A review of Smash Party I wrote for the website www.square-go.com
Right then: edutainment. A word strong enough to strike fear into the most pixelated video gamer’s heart. What is it? The unholy melding of video game entertainment and education. But is this a bad thing? Can Smash Party Pro prove that, perhaps, video games really do have a place in the classroom?
Smash Party is a game aimed at two camps; teachers and their students. This is a delicate balance. The game needs to have enough flashy stuff to hook the kids but also have something to hook in the teacher to bring it into the classroom in the first place. A place that isn’t known to welcome video games in with open arms.
The game does this by maximising the learning; it is built around word and number based mini-games. Four players sit around the tablet or smartphone and one player gets a question. The other three players have an answer in their section of the screen, everyone then has to put their heads together to figure out the correct answer. This is either done until you get a question wrong or if you reach a certain number of correct answers.
What is great about the game is that it isn’t competitive, it’s about the players working together in order for the team to win. For teachers it’s a good way to help further this behaviour in the classroom. Another bonus is that the game isn’t static as Smash Party comes in two flavours, Cat and Mole which is basically the two age ranges the game comes in; Cat being 5-6 and Mole 6-7 years old. Teachers can also customise the in-game content via a web tool in order for it to fit in with what they want their students to learn.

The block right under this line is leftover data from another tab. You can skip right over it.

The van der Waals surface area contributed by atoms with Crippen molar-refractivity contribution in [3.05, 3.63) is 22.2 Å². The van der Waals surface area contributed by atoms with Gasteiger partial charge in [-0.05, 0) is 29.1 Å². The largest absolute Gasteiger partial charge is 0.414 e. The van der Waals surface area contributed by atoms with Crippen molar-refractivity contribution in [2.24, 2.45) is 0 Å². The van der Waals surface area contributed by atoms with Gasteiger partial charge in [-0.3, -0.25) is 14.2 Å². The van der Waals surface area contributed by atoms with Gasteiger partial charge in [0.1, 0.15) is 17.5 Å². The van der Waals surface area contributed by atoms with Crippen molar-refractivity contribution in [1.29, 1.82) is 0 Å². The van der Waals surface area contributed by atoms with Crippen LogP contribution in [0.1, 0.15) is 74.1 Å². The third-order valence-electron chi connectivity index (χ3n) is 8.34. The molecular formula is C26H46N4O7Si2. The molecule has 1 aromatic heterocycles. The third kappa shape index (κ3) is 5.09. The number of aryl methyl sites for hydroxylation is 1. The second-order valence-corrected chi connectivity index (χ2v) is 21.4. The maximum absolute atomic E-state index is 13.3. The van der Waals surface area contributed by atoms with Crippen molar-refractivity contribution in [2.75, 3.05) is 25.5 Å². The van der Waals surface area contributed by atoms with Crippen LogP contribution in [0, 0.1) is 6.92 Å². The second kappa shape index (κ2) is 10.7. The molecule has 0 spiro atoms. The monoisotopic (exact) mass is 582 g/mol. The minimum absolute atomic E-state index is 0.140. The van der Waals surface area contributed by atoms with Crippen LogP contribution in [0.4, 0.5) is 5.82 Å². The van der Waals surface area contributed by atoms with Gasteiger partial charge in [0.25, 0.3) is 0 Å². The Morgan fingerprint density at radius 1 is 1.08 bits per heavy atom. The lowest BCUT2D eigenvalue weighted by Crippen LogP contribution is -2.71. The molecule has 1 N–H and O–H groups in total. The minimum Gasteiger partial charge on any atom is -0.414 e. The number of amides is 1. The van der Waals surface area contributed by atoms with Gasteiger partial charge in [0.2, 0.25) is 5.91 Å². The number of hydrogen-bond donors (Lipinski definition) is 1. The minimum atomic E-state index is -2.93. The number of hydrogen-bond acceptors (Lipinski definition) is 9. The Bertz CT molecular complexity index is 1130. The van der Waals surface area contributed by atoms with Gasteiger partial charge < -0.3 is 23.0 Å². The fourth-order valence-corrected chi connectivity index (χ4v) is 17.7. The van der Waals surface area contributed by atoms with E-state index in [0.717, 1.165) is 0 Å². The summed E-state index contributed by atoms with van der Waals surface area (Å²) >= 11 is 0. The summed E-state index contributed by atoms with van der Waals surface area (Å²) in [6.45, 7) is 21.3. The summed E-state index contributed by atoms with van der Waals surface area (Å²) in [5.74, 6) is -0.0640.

All of this is great and the look of the game doesn’t let it down. The last thing you want with a game like this is to make it dry and boring so Smash Party comes at you with bright colours and big bold text and a clean look.
So the game ticks several boxes but whether or not it is a good game is a question that is difficult to answer. It isn’t a game that will suddenly take the audience from Angry Birds. This isn’t something that you would download and hand to your child to keep them quiet in the car. This can’t be judged as a pure game because a pure game has one goal, which is to entertain the player. Smash Party has to be useful for a teacher, it has to fit into learning plans and schedules. It is a whole different criteria than something you would apply to a platformer.
Smash Party works against this criteria. The look of the game helps to grab the attention of the kids but then help them work as a team and to learn. It is something that may not fit into every classroom but it does have a role to play.
Three stars out of five